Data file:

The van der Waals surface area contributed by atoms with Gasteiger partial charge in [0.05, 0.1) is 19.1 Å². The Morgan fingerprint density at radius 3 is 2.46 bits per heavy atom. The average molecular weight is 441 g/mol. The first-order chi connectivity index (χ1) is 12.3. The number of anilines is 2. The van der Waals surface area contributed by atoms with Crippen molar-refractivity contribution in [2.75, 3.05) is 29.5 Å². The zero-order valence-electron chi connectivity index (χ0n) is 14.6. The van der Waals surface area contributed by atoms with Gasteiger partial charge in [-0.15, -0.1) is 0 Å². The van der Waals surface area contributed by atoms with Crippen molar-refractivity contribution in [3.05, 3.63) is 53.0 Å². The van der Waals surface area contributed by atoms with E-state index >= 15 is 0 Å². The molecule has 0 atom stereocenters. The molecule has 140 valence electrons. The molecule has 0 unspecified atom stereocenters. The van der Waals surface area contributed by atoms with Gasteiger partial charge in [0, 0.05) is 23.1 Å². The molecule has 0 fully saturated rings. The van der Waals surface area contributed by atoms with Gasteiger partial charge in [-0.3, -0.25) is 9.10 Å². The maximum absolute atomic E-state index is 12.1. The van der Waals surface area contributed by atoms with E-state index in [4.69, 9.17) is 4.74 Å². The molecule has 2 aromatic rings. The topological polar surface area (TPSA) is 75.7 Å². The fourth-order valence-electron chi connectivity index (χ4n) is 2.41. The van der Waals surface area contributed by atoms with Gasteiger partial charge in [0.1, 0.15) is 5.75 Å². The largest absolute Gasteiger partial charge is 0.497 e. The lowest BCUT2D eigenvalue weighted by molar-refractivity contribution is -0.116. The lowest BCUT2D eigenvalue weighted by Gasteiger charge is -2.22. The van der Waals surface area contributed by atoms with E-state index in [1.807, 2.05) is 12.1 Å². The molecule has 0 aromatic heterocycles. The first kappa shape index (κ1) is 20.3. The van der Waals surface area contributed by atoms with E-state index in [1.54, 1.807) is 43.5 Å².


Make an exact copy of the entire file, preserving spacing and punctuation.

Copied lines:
The van der Waals surface area contributed by atoms with Gasteiger partial charge in [0.05, 0.1) is 19.1 Å². The Morgan fingerprint density at radius 3 is 2.46 bits per heavy atom. The average molecular weight is 441 g/mol. The first-order chi connectivity index (χ1) is 12.3. The number of anilines is 2. The van der Waals surface area contributed by atoms with Crippen molar-refractivity contribution in [2.75, 3.05) is 29.5 Å². The zero-order valence-electron chi connectivity index (χ0n) is 14.6. The van der Waals surface area contributed by atoms with Gasteiger partial charge in [-0.15, -0.1) is 0 Å². The van der Waals surface area contributed by atoms with Crippen molar-refractivity contribution in [3.05, 3.63) is 53.0 Å². The van der Waals surface area contributed by atoms with E-state index >= 15 is 0 Å². The molecule has 0 atom stereocenters. The molecule has 140 valence electrons. The molecule has 0 unspecified atom stereocenters. The van der Waals surface area contributed by atoms with Gasteiger partial charge in [0, 0.05) is 23.1 Å². The molecule has 0 fully saturated rings. The van der Waals surface area contributed by atoms with Gasteiger partial charge in [-0.3, -0.25) is 9.10 Å². The maximum absolute atomic E-state index is 12.1. The van der Waals surface area contributed by atoms with E-state index in [4.69, 9.17) is 4.74 Å². The molecule has 2 aromatic rings. The topological polar surface area (TPSA) is 75.7 Å². The fourth-order valence-electron chi connectivity index (χ4n) is 2.41. The van der Waals surface area contributed by atoms with Gasteiger partial charge in [0.1, 0.15) is 5.75 Å². The largest absolute Gasteiger partial charge is 0.497 e. The lowest BCUT2D eigenvalue weighted by molar-refractivity contribution is -0.116. The lowest BCUT2D eigenvalue weighted by Gasteiger charge is -2.22. The van der Waals surface area contributed by atoms with E-state index in [1.807, 2.05) is 12.1 Å². The molecule has 0 aromatic heterocycles. The first kappa shape index (κ1) is 20.3. The van der Waals surface area contributed by atoms with E-state index in [1.54, 1.807) is 43.5 Å².